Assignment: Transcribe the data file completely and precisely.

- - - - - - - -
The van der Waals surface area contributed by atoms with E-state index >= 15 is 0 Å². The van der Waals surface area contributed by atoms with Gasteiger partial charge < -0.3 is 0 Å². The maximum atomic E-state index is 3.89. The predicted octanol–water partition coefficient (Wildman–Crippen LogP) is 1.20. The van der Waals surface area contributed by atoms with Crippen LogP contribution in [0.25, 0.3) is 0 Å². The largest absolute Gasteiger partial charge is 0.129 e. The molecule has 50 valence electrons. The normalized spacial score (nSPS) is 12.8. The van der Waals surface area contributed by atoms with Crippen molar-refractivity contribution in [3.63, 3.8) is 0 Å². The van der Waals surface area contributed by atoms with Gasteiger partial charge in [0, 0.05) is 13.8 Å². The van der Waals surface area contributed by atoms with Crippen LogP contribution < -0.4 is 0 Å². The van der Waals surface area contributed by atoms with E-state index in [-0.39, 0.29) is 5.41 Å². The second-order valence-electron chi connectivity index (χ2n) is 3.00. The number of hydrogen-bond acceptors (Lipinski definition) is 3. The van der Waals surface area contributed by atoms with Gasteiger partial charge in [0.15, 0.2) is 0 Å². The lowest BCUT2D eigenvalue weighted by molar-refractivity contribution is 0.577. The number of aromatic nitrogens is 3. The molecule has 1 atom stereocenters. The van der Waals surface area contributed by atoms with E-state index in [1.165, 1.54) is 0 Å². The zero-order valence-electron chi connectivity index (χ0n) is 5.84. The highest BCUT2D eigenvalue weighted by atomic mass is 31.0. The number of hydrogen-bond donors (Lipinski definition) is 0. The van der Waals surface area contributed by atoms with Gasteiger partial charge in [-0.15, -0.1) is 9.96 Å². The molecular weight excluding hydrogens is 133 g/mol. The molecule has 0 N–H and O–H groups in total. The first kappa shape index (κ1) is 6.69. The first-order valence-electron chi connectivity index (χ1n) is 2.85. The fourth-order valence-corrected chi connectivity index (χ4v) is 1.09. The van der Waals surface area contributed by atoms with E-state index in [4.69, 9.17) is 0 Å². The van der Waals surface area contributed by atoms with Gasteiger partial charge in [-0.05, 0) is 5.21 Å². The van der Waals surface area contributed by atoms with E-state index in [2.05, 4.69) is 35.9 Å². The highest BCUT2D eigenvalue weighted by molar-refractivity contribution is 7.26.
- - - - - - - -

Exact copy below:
The van der Waals surface area contributed by atoms with E-state index >= 15 is 0 Å². The van der Waals surface area contributed by atoms with Gasteiger partial charge < -0.3 is 0 Å². The maximum atomic E-state index is 3.89. The predicted octanol–water partition coefficient (Wildman–Crippen LogP) is 1.20. The van der Waals surface area contributed by atoms with Crippen LogP contribution in [0.25, 0.3) is 0 Å². The largest absolute Gasteiger partial charge is 0.129 e. The molecule has 50 valence electrons. The normalized spacial score (nSPS) is 12.8. The van der Waals surface area contributed by atoms with Crippen molar-refractivity contribution in [3.63, 3.8) is 0 Å². The van der Waals surface area contributed by atoms with Gasteiger partial charge in [0, 0.05) is 13.8 Å². The van der Waals surface area contributed by atoms with Crippen LogP contribution < -0.4 is 0 Å². The van der Waals surface area contributed by atoms with E-state index in [-0.39, 0.29) is 5.41 Å². The second-order valence-electron chi connectivity index (χ2n) is 3.00. The number of hydrogen-bond acceptors (Lipinski definition) is 3. The van der Waals surface area contributed by atoms with Gasteiger partial charge in [0.15, 0.2) is 0 Å². The lowest BCUT2D eigenvalue weighted by molar-refractivity contribution is 0.577. The number of aromatic nitrogens is 3. The molecule has 1 atom stereocenters. The van der Waals surface area contributed by atoms with E-state index in [1.165, 1.54) is 0 Å². The zero-order valence-electron chi connectivity index (χ0n) is 5.84. The highest BCUT2D eigenvalue weighted by atomic mass is 31.0. The number of hydrogen-bond donors (Lipinski definition) is 0. The van der Waals surface area contributed by atoms with Gasteiger partial charge in [-0.15, -0.1) is 9.96 Å². The molecular weight excluding hydrogens is 133 g/mol. The molecule has 0 N–H and O–H groups in total. The first kappa shape index (κ1) is 6.69. The first-order valence-electron chi connectivity index (χ1n) is 2.85. The fourth-order valence-corrected chi connectivity index (χ4v) is 1.09. The van der Waals surface area contributed by atoms with E-state index in [4.69, 9.17) is 0 Å². The van der Waals surface area contributed by atoms with Gasteiger partial charge in [-0.05, 0) is 5.21 Å². The van der Waals surface area contributed by atoms with E-state index in [2.05, 4.69) is 35.9 Å². The highest BCUT2D eigenvalue weighted by molar-refractivity contribution is 7.26.